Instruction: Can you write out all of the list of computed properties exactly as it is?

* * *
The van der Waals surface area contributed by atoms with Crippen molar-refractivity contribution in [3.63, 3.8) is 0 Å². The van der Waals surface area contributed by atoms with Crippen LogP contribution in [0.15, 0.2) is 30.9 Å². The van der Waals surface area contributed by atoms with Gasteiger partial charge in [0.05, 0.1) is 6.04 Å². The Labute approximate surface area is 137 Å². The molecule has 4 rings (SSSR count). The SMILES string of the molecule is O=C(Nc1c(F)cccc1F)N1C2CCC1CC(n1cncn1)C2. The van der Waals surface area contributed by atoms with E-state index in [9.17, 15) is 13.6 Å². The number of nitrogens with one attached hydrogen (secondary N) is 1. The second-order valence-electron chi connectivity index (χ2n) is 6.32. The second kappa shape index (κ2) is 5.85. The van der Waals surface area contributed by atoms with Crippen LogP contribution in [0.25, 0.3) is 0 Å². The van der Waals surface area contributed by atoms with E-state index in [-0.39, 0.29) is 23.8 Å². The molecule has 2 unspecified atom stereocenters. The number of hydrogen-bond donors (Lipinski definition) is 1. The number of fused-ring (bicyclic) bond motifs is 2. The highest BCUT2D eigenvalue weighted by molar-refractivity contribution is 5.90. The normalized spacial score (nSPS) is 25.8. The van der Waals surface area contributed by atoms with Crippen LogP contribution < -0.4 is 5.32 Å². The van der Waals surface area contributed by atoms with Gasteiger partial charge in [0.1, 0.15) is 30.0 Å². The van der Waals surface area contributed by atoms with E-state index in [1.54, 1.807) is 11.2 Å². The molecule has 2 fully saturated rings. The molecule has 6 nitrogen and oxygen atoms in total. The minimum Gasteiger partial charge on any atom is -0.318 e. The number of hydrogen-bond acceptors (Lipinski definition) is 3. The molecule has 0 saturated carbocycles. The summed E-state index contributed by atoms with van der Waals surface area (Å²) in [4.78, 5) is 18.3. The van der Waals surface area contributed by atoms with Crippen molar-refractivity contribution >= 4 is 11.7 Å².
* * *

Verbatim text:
The van der Waals surface area contributed by atoms with Crippen molar-refractivity contribution in [3.63, 3.8) is 0 Å². The van der Waals surface area contributed by atoms with Crippen LogP contribution in [0.15, 0.2) is 30.9 Å². The van der Waals surface area contributed by atoms with Gasteiger partial charge in [0.05, 0.1) is 6.04 Å². The Labute approximate surface area is 137 Å². The molecule has 4 rings (SSSR count). The SMILES string of the molecule is O=C(Nc1c(F)cccc1F)N1C2CCC1CC(n1cncn1)C2. The van der Waals surface area contributed by atoms with E-state index in [9.17, 15) is 13.6 Å². The number of nitrogens with one attached hydrogen (secondary N) is 1. The second-order valence-electron chi connectivity index (χ2n) is 6.32. The second kappa shape index (κ2) is 5.85. The van der Waals surface area contributed by atoms with Crippen LogP contribution in [0.25, 0.3) is 0 Å². The van der Waals surface area contributed by atoms with E-state index in [-0.39, 0.29) is 23.8 Å². The molecule has 2 unspecified atom stereocenters. The number of hydrogen-bond donors (Lipinski definition) is 1. The number of fused-ring (bicyclic) bond motifs is 2. The highest BCUT2D eigenvalue weighted by molar-refractivity contribution is 5.90. The normalized spacial score (nSPS) is 25.8. The van der Waals surface area contributed by atoms with Crippen LogP contribution < -0.4 is 5.32 Å². The van der Waals surface area contributed by atoms with Gasteiger partial charge in [0.1, 0.15) is 30.0 Å². The van der Waals surface area contributed by atoms with E-state index in [1.54, 1.807) is 11.2 Å². The molecule has 2 fully saturated rings. The molecule has 6 nitrogen and oxygen atoms in total. The minimum Gasteiger partial charge on any atom is -0.318 e. The number of hydrogen-bond acceptors (Lipinski definition) is 3. The molecule has 0 saturated carbocycles. The summed E-state index contributed by atoms with van der Waals surface area (Å²) in [4.78, 5) is 18.3. The van der Waals surface area contributed by atoms with Crippen molar-refractivity contribution >= 4 is 11.7 Å².